Tyranny is the new terrorism, which was the new communism (which was, I believe, the new “get em, they’re foreigners!”). Tres convenient.

Of course, all this would be great, if the US had the resources, manpower, support of the rest of the world, and if Bush’s every spoken word wasn’t a total lie. US foreign policy has always been, and will continue to be, “do as we say.” If the foreign government in question happens to be a democracy, great. If they happen to be a tyranny, great. If they happen to be a tyranny that pretends to be a democracy, well hot damn!

This is not to bash the US too badly, this is just how governments are. They are amoral institutions who’s main tools are the threat of war and the threat of prison. No matter where you live, if you think that your government is “good”, you’re probably being suckered. All nations have committed their share of crimes, and should be judged accordingly. Let’s just say that if put on trial, Uncle Sam would be mighty sad that he’d supported the death penalty all these years.

And of course, what Bush speech would be complete without mentioning his main man, G-O-D? David Neiwert points us to this op-ed, which analyzes the frequency and character of past presidents’ religious rhetoric. They find that not only does Bush invoke his own personal Almighty more frequently than his predecssors, but that he does so in a different way:

Presidents since Roosevelt have commonly spoken as petitioners of God, seeking blessing, favor and guidance. This president positions himself as a prophet, issuing declarations of divine desires for the nation and world.

If Bush is portraying himself as the spokesman of God, can’t we just nail him to something and be done with it?

Posted by Jake on January 22, 2005 5:27 pm

January 20, 2005

An Apple a Day

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From the Washington Post’s inauguration coverage:

A soldier in camouflage fatigues barked out the long list of items banned from the parade zone: No cans. No backpacks. No umbrellas. And no fruit, apparently an effort to keep protesters from hurling mushy missiles at the president’s limousine.

No fruit? The edict set off a mild panic among dozens of young volunteers for the presidential inaugural committee at the south entrance to Pennsylvania Avenue on 12th Street, who moments earlier had been handed bag lunches. Each contained a sandwich, candy bar, bottle of water, and a moist towelette decorated with an American flag motif. And an apple.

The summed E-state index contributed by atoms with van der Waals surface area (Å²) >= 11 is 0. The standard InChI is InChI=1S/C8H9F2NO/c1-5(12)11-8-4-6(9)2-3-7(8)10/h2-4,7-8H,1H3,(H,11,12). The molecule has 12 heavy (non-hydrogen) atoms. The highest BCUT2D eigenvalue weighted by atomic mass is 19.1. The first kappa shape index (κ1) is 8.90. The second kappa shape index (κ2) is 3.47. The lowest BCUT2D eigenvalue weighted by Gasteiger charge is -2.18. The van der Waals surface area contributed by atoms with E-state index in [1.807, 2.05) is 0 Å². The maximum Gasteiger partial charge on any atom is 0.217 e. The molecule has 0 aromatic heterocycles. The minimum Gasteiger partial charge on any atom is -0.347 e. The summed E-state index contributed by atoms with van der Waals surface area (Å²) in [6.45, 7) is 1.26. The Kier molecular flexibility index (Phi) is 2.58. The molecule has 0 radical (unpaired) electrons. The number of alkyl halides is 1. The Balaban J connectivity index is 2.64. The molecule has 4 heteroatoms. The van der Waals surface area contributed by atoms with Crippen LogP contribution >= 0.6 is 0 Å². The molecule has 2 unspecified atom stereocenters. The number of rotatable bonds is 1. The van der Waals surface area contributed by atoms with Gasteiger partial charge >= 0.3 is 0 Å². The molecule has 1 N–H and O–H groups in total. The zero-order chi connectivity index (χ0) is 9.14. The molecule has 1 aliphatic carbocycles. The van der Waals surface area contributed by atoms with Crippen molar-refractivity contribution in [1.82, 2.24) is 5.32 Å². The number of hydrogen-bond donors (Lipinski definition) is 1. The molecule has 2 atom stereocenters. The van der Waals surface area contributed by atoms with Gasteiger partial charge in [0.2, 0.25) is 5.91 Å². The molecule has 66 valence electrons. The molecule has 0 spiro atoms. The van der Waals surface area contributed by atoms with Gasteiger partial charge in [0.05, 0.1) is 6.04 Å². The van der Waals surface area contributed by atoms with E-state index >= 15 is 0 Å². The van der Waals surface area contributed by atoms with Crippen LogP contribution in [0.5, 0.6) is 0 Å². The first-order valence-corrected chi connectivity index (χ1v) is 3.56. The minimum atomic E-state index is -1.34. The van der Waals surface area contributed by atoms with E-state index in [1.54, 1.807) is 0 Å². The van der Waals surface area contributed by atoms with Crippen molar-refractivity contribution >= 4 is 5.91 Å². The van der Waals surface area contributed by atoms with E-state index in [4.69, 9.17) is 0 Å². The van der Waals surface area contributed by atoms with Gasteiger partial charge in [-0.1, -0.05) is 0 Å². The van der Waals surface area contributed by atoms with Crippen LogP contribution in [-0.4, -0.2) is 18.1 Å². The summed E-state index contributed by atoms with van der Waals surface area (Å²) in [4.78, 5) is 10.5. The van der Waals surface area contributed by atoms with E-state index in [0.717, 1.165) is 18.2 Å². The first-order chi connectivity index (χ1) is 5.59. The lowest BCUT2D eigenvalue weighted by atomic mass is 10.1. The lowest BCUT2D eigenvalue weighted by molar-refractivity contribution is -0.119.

A few volunteers quickly dipped into the suddenly forbidden fruit, chewing and swallowing quickly. Others left their apples on a ledge– shiny red symbols of the most restricted inaugural in history. –Debbi Wilgoren

Posted by Jake on January 20, 2005 11:55 am

How the Emperor Got His New Fascist Clothes Groove Back

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Today the nation re-inaugurates the motherfucker.

If you want to protest, all kinds of info and ideas at

For breaking news about the protests in DC, go to DC Independent Media Center (although at present, their site is down, grumble grumble. There is a back-up text feed here).

And to mourn/rage against the day properly, I’ve created a nice rebellious mp3 playlist for y’all, check it out here.


mp3s deleted for bandwidth reasons. Hope y’all enjoyed.


Posted by Jake on January 20, 2005 10:06 am

January 17, 2005


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For some reason, my blog seems to have turned on “moderate comments”, and I don’t know how to shut it off. So if you post a comment and it doesn’t appear, wait a few hours for me to find it and greenlight it.

Posted by Jake on January 17, 2005 1:19 pm

January 16, 2005

Do Not Look Directly Into the Sun God

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I’ve got to steal this bit from Bob Harris because it’s so damn bizarre.

[At the inauguration]… parade performers will have security escorts to the bathroom, and they’ve been ordered not to look directly at President Bush or make any sudden movementswhile passing the reviewing stand.

“Do not look directly at the president?” What the fuck?

And as Bob points out, Civil War re-enactors will be part of the parade. “How, pray tell, do you re-enact the Civil War without making any sudden movements?”

Posted by Jake on January 16, 2005 10:55 pm


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Sorry for the continued blog absence. Still getting situated at the new residence.

The new job is pleasant, pays decent, and has me interacting with kindly co-workers. Next thing you know I’ll have a million new friends and will be the lampshade-wearing life of all the parties.

Unfortunately, it looks like I will not be getting the Phase II job I was hankering for. Ah well, minor set-back.

I might be starting a weekly column (or possibly something bloggish) over at the Axis of Justice website*. I’ll let y’all know if that comes to pass. I’ve been running that site for several years now, but it would be refreshing to get to post info there in my own voice.

I’ll be attending the San Diego anti-inaugural protests on Thursday, I’ll report back on that**. And I think I’ll start my efforts to get the LMB radio show on radioActive sometime next week.